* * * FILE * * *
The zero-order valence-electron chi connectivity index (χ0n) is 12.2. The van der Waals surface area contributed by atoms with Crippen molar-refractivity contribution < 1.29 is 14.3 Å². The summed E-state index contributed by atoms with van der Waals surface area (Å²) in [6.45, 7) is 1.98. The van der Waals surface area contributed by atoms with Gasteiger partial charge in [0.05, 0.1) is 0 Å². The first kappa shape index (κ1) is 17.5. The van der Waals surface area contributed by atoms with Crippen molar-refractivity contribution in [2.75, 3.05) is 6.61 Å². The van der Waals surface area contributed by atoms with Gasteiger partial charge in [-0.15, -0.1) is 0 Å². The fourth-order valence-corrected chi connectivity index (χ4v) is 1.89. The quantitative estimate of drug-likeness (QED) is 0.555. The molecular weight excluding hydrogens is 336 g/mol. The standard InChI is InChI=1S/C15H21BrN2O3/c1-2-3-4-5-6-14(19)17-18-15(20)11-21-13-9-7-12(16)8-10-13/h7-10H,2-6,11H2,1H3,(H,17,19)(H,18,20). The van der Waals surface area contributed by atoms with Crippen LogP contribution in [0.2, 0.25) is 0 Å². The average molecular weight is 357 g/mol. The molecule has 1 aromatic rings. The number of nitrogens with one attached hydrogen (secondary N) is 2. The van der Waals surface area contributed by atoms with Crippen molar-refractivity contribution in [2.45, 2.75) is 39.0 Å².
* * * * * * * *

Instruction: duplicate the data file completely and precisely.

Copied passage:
The zero-order valence-electron chi connectivity index (χ0n) is 12.2. The van der Waals surface area contributed by atoms with Crippen molar-refractivity contribution < 1.29 is 14.3 Å². The summed E-state index contributed by atoms with van der Waals surface area (Å²) in [6.45, 7) is 1.98. The van der Waals surface area contributed by atoms with Gasteiger partial charge in [0.05, 0.1) is 0 Å². The first kappa shape index (κ1) is 17.5. The van der Waals surface area contributed by atoms with Crippen molar-refractivity contribution in [2.75, 3.05) is 6.61 Å². The van der Waals surface area contributed by atoms with Gasteiger partial charge in [-0.15, -0.1) is 0 Å². The fourth-order valence-corrected chi connectivity index (χ4v) is 1.89. The quantitative estimate of drug-likeness (QED) is 0.555. The molecular weight excluding hydrogens is 336 g/mol. The standard InChI is InChI=1S/C15H21BrN2O3/c1-2-3-4-5-6-14(19)17-18-15(20)11-21-13-9-7-12(16)8-10-13/h7-10H,2-6,11H2,1H3,(H,17,19)(H,18,20). The van der Waals surface area contributed by atoms with Crippen LogP contribution in [0.2, 0.25) is 0 Å². The average molecular weight is 357 g/mol. The molecule has 1 aromatic rings. The number of nitrogens with one attached hydrogen (secondary N) is 2. The van der Waals surface area contributed by atoms with Crippen molar-refractivity contribution in [2.45, 2.75) is 39.0 Å².